Unmanned remote-controlled aircraft have been around longer than most people think. The Kettering "Bug," for instance, was developed during World War I. It was a bomb-carrying unpiloted biplane that flew on a pre-set course to its target.
Once its autopilot was set, the plane was on its own. Prototypes were built and successfully tested, but by the time the Bug made its first flights the war was over. Nevertheless, it was the precursor of the modern cruise missile.
One count against unpiloted aircraft was that every time one was used, an airplane and some complex machinery was destroyed. This made the use of drones an expensive operation. To say nothing of the fact that once one was launched there was no way to alter its course.
Meanwhile, by the time of World War I, the development of the military rocket had pretty much reached as high a degree of perfection as it was to achieve until the 1930s. Rockets had the advantage of being a cheap way to deliver an explosive payload. That was a big plus.
There was a major drawback to the military use of rockets, however. From the get-go, the problem was their unpredictability once they were launched. There was absolutely no way to control a rocket and no guarantee it would go in the the direction you wanted it. For this reason, rockets were launched in salvos of dozens or even hundreds at a time. The theory was that if you launched enough rockets, some at least would wind up where you wanted them.
If there were only some way to combine the two ideas: the cheapness and power of the rocket and the control of the airplane.
Dr. Henry W. Walden, a Massachusetts dentist, inventor and pioneer aviator (he built and flew the first monoplane in the US in 1909), figured there was a need to do something about this. It was 1915, the Great War was in progress and aircraft were already being equipped with rockets to be used against enemy planes. These were little better than ordinary skyrockets, though, and the chances of hitting another plane were as chancy as using rockets anywhere else. A pilot might be as likely to shoot his own plane down as the enemy's.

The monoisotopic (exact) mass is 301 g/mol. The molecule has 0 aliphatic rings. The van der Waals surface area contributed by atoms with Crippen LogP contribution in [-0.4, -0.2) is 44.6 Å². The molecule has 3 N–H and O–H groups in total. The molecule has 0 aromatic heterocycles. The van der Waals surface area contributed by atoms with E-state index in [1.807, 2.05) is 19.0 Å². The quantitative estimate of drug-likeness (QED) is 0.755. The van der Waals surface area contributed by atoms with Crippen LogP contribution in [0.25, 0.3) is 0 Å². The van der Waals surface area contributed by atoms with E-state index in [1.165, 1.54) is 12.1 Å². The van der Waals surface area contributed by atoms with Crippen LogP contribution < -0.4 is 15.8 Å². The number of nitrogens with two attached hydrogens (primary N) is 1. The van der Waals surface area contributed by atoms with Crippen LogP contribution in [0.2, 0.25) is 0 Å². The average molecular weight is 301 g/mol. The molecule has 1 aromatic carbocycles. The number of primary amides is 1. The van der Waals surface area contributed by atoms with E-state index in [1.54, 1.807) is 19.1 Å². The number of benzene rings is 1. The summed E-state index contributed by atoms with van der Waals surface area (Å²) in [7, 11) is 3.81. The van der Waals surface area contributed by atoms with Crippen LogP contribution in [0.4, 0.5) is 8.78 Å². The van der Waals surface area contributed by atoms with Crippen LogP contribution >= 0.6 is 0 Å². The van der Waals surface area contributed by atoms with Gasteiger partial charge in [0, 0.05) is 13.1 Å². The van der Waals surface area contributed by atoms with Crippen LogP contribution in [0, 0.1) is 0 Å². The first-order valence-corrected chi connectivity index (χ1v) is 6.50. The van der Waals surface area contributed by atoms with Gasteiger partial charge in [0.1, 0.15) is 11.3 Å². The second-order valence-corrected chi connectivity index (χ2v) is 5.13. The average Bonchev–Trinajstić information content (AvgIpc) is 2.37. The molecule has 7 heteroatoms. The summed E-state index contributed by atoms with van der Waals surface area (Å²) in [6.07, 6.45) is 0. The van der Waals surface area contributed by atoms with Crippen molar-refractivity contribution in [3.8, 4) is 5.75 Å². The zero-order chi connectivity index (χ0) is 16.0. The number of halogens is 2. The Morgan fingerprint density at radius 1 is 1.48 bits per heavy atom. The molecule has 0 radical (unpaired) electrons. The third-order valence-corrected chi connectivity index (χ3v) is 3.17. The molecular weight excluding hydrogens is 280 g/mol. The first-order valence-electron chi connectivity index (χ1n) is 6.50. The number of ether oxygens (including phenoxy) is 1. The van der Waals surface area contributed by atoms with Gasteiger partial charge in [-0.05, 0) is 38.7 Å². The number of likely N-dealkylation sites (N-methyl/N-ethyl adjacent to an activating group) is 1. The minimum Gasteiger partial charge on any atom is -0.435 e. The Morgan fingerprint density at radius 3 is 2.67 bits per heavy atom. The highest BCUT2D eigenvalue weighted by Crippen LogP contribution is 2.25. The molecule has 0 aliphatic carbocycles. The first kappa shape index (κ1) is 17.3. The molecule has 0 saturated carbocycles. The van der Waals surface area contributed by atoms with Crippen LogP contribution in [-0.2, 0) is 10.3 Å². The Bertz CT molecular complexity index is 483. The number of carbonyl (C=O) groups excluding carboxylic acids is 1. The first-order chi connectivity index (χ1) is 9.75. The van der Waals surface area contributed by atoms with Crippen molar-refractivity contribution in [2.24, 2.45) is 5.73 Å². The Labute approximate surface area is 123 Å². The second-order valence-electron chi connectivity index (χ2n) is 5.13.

To solve this problem, Dr. Walden devised a rocket that could be steered by the pilot after it was launched. His missile was intended to be air-launched against ground targets. It would be controlled by radio signals from the mother aircraft. The pilot would visually observe the "aerial torpedo," activating its controls through radio signals. These signals operated small servo motors that moved steering vanes on the rocket's tail. (Radio-controlled vehicles had already been demonstrated by Nicola Tesla as early 1898.)
Although Walden's patent was granted, it never became official: he never paid the fee, having received neither support nor interest from the US government. His idea wasn't vindicated for nearly a quarter of a century, when the first radio-guided rockets were developed by the Germans in World War II.
Walden eventually donated his model to the Smithsonian's National Air & Space Museum in 1957, where it remains today. It has never been put on display.